Israeli Official Who Promoted Genocide on Facebook Now Fighting 'Incitement' on Social Media

Israeli Justice Minister Ayelet Shaked once published a Facebook post calling for the extermination of Palestinian mothers.

Photo Credit: Roman Yanushevsky /

Israeli Justice Minister Ayelet Shaked, who used Facebook in 2014 to promote genocide against Palestinians, is leading her government’s successful efforts to press Facebook and Google to censor content that her government deems “Palestinian incitement.”

Shaked recently claimed that Facebook has agreed to 95 percent of her requests for deletions.

“Our main aim is for those companies to do their own monitoring of material containing incitement,” Shaked said on Monday at the International Conference on Counter-terrorism near Tel Aviv, following a meeting with Facebook representatives.


“Just as ISIS (Islamic State) video clips are being monitored and removed from the network, we want them to take the same action against Palestinian material that incites terrorism," she continued, according to Reuters reporter Steven Scheer. "The world now understands that (social) networks serve as a greenhouse for terrorists.”

The remarks are striking, given that Shaked—who hails from the far-right HaBayit HaYehudi—took to Facebook during the summer of 2014 to call for the destruction of Gaza, “including its elderly and its women, its cities and its villages, its property and its infrastructure.” She did so by posting text that she said is from the unpublished work Uri Elitzur, a prominent leader of the settler movement and an advisor to Prime Minister Benjamin Netanyahu. Here is a translation of an excerpt from her Facebook post, which garnered thousands of Facebook likes from Israelis and their supporters:

What’s so horrifying about understanding that the entire Palestinian people is the enemy? Every war is between two peoples, and in every war the people who started the war, that whole people, is the enemy. A declaration of war is not a war crime. Responding with war certainly is not. Nor is the use of the word “war”, nor a clear definition who the enemy is. Au contraire: the morality of war (yes, there is such a thing) is founded on the assumption that there are wars in this world, and that war is not the normal state of things, and that in wars the enemy is usually an entire people, including its elderly and its women, its cities and its villages, its property and its infrastructure.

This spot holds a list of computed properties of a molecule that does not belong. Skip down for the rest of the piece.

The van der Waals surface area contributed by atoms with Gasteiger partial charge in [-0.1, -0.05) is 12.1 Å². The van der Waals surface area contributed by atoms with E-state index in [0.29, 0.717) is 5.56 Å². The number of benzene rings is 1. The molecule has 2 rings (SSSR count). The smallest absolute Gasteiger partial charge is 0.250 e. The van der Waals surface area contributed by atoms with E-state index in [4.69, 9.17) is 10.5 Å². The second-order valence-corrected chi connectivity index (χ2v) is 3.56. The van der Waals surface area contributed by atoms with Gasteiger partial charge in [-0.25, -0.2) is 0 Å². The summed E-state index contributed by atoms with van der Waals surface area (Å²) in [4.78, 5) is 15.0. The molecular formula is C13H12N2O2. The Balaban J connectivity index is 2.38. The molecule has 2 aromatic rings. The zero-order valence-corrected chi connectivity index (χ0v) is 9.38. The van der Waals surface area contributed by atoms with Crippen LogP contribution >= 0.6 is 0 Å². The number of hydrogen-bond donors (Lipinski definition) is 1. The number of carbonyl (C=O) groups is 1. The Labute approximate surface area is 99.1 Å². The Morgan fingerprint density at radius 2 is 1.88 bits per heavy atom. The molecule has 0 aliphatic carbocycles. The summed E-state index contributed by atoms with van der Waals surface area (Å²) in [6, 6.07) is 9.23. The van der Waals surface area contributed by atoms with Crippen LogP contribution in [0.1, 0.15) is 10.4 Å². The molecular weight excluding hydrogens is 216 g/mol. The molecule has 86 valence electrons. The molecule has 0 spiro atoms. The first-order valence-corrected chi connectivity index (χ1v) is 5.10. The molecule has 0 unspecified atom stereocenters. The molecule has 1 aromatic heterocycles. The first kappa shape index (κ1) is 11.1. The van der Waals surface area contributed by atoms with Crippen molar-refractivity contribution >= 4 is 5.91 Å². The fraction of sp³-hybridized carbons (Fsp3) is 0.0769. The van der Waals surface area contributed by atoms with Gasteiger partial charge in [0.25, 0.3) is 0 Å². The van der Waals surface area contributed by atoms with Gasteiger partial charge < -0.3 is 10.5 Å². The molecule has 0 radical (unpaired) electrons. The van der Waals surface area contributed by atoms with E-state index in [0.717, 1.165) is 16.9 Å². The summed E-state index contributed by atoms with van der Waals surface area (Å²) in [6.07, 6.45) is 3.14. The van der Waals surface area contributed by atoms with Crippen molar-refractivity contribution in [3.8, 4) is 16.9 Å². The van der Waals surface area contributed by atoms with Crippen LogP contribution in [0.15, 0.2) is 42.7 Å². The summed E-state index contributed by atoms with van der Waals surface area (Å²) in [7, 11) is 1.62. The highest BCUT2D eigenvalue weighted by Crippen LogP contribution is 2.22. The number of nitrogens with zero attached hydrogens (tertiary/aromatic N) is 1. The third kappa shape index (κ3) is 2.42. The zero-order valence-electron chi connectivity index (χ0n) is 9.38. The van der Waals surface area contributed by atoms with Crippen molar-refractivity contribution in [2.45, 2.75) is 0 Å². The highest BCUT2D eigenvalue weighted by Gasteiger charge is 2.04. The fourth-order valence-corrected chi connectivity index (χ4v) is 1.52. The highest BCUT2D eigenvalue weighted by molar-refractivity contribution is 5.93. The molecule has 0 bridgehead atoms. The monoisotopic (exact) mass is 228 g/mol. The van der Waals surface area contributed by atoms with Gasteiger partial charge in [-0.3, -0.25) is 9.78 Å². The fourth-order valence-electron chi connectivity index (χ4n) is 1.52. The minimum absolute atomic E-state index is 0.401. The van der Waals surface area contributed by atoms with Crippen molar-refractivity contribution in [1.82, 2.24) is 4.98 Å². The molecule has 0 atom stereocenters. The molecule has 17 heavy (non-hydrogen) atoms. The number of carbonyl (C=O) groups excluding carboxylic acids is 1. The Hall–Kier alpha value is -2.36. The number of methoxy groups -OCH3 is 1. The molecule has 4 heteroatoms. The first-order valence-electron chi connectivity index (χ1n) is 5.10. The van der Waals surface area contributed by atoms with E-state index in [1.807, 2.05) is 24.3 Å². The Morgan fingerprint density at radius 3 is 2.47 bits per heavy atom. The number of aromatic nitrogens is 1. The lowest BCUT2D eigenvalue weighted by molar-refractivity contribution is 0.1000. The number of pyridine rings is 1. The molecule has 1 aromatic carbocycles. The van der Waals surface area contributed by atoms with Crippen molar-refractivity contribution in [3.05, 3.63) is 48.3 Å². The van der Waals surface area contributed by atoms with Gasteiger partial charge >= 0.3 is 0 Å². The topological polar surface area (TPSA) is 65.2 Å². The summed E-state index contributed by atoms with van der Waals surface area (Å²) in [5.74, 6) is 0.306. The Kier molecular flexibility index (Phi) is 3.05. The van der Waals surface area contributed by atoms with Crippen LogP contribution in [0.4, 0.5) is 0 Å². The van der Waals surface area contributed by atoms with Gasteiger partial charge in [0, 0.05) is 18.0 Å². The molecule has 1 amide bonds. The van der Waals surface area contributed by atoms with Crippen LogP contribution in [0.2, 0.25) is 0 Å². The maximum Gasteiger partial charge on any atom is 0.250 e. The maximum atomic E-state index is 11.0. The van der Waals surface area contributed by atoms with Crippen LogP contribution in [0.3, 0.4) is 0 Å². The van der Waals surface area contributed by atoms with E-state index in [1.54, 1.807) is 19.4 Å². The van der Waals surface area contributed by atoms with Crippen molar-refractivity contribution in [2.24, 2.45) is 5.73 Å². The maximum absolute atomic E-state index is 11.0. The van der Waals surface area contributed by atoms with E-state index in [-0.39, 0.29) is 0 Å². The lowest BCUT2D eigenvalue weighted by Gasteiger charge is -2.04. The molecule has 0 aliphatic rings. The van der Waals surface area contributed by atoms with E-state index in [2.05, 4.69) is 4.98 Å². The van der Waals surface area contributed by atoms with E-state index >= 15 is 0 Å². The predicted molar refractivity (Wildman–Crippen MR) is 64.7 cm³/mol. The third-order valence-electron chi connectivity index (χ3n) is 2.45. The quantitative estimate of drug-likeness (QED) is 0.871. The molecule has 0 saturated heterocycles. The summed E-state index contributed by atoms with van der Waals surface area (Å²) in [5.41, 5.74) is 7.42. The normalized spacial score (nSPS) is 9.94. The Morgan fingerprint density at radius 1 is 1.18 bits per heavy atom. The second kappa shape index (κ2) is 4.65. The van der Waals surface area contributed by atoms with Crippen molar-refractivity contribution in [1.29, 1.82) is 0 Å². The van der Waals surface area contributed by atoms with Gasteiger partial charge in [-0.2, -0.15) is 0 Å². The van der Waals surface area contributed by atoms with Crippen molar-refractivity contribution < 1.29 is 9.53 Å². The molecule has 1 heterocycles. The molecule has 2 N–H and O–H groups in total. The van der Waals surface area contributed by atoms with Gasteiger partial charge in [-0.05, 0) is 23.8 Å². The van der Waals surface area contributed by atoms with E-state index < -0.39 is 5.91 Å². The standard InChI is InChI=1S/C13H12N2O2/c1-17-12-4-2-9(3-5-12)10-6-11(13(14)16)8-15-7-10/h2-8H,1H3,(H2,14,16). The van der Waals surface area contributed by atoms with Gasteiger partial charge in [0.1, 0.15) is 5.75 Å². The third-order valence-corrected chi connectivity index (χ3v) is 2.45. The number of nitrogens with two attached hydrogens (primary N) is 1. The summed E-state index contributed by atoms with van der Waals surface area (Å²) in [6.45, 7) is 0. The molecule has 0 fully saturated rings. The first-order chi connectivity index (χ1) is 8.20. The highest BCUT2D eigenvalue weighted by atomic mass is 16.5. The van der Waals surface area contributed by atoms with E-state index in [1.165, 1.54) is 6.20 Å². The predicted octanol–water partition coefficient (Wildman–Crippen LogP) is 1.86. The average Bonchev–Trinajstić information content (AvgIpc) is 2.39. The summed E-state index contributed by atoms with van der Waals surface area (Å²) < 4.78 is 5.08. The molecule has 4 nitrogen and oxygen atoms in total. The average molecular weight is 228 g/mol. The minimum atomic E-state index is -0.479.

… Actors in the war are those who incite in mosques, who write the murderous curricula for schools, who give shelter, who provide vehicles, and all those who honor and give them their moral support. They are all enemy combatants, and their blood shall be on all their heads. Now this also includes the mothers of the martyrs, who send them to hell with flowers and kisses. They should follow their sons, nothing would be more just. They should go, as should the physical homes in which they raised the snakes. Otherwise, more little snakes will be raised there.

Facebook did not censor this clear call for genocide against a militarily occupied people. In fact, it was deleted by Shaked herself after public outcry forced her on the defensive.

Now, Shaked is working alongside Israeli Interior Minister Gilad Erdan to press cyber giants to monitor and delete online material they say constitutes incitement. The two officials are also working to advance legislation to force social media companies to comply with Israel’s demands for censorship.

But according to Shaked, companies are already voluntarily caving to Israel’s demands. She claimed at the security conference that, over the past four months, Facebook agreed to 95 percent of Israel’s requests to remove content and that YouTube, which is owned by Google, complied with 80 percent of such requests.

Facebook released a statement on Monday stating that "online extremism can only be tackled with a strong partnership between policymakers, civil society, academia and companies, and this is true in Israel and around the world."

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Sarah Lazare was a former staff writer for AlterNet and Common Dreams. She coedited the book About Face: Military Resisters Turn Against War. Follow her on Twitter at @sarahlazare.